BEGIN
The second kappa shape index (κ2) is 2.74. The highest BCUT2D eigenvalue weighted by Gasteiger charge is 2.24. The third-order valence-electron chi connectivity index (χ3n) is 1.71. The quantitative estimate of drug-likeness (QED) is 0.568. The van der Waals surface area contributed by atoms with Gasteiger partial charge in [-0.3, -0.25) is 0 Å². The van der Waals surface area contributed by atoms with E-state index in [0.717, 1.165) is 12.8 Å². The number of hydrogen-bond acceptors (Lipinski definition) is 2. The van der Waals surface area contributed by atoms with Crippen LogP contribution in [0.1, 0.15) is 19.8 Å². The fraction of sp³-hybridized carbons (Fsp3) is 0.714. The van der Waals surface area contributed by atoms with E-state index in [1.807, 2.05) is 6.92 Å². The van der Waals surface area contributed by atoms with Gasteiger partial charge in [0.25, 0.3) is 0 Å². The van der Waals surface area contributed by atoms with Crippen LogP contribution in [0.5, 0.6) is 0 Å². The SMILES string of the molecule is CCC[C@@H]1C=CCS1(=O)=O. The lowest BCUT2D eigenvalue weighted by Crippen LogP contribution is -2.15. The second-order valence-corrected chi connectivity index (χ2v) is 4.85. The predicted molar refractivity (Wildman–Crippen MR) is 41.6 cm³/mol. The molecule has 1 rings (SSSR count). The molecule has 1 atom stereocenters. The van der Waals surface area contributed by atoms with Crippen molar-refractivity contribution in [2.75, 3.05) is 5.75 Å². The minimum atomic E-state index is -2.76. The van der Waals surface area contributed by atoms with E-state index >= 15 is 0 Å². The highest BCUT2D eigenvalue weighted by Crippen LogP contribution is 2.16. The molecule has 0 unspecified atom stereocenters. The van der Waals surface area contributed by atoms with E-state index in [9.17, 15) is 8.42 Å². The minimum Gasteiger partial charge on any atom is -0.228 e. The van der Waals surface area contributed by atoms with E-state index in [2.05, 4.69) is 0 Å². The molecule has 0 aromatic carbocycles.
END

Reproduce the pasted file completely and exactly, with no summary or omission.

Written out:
The second kappa shape index (κ2) is 2.74. The highest BCUT2D eigenvalue weighted by Gasteiger charge is 2.24. The third-order valence-electron chi connectivity index (χ3n) is 1.71. The quantitative estimate of drug-likeness (QED) is 0.568. The van der Waals surface area contributed by atoms with Gasteiger partial charge in [-0.3, -0.25) is 0 Å². The van der Waals surface area contributed by atoms with E-state index in [0.717, 1.165) is 12.8 Å². The number of hydrogen-bond acceptors (Lipinski definition) is 2. The van der Waals surface area contributed by atoms with Crippen LogP contribution in [0.1, 0.15) is 19.8 Å². The fraction of sp³-hybridized carbons (Fsp3) is 0.714. The van der Waals surface area contributed by atoms with E-state index in [1.807, 2.05) is 6.92 Å². The van der Waals surface area contributed by atoms with Gasteiger partial charge in [0.25, 0.3) is 0 Å². The van der Waals surface area contributed by atoms with Crippen LogP contribution in [0.5, 0.6) is 0 Å². The SMILES string of the molecule is CCC[C@@H]1C=CCS1(=O)=O. The lowest BCUT2D eigenvalue weighted by Crippen LogP contribution is -2.15. The second-order valence-corrected chi connectivity index (χ2v) is 4.85. The predicted molar refractivity (Wildman–Crippen MR) is 41.6 cm³/mol. The molecule has 1 rings (SSSR count). The molecule has 1 atom stereocenters. The van der Waals surface area contributed by atoms with Crippen molar-refractivity contribution in [2.75, 3.05) is 5.75 Å². The minimum atomic E-state index is -2.76. The van der Waals surface area contributed by atoms with E-state index >= 15 is 0 Å². The highest BCUT2D eigenvalue weighted by Crippen LogP contribution is 2.16. The molecule has 0 unspecified atom stereocenters. The van der Waals surface area contributed by atoms with E-state index in [9.17, 15) is 8.42 Å². The minimum Gasteiger partial charge on any atom is -0.228 e. The van der Waals surface area contributed by atoms with E-state index in [2.05, 4.69) is 0 Å². The molecule has 0 aromatic carbocycles.